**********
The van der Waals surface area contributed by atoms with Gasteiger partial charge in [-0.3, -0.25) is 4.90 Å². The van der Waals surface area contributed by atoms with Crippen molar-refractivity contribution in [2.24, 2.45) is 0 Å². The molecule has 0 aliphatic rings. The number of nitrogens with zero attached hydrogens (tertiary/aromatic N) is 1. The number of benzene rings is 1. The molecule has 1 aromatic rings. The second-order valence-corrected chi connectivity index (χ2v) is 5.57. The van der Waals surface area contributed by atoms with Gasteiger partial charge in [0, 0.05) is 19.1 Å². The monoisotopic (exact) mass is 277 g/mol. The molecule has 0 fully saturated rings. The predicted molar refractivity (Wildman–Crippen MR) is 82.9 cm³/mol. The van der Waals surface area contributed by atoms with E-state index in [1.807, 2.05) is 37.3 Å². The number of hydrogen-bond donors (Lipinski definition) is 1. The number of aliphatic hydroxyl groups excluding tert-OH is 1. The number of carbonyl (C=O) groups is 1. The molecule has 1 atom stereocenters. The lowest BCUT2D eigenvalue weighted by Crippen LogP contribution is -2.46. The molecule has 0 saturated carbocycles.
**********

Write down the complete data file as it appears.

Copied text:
The van der Waals surface area contributed by atoms with Gasteiger partial charge in [-0.3, -0.25) is 4.90 Å². The van der Waals surface area contributed by atoms with Crippen molar-refractivity contribution in [2.24, 2.45) is 0 Å². The molecule has 0 aliphatic rings. The number of nitrogens with zero attached hydrogens (tertiary/aromatic N) is 1. The number of benzene rings is 1. The molecule has 1 aromatic rings. The second-order valence-corrected chi connectivity index (χ2v) is 5.57. The van der Waals surface area contributed by atoms with Gasteiger partial charge in [0, 0.05) is 19.1 Å². The monoisotopic (exact) mass is 277 g/mol. The molecule has 0 fully saturated rings. The predicted molar refractivity (Wildman–Crippen MR) is 82.9 cm³/mol. The van der Waals surface area contributed by atoms with E-state index in [1.807, 2.05) is 37.3 Å². The number of hydrogen-bond donors (Lipinski definition) is 1. The number of aliphatic hydroxyl groups excluding tert-OH is 1. The number of carbonyl (C=O) groups is 1. The molecule has 1 atom stereocenters. The lowest BCUT2D eigenvalue weighted by Crippen LogP contribution is -2.46. The molecule has 0 saturated carbocycles.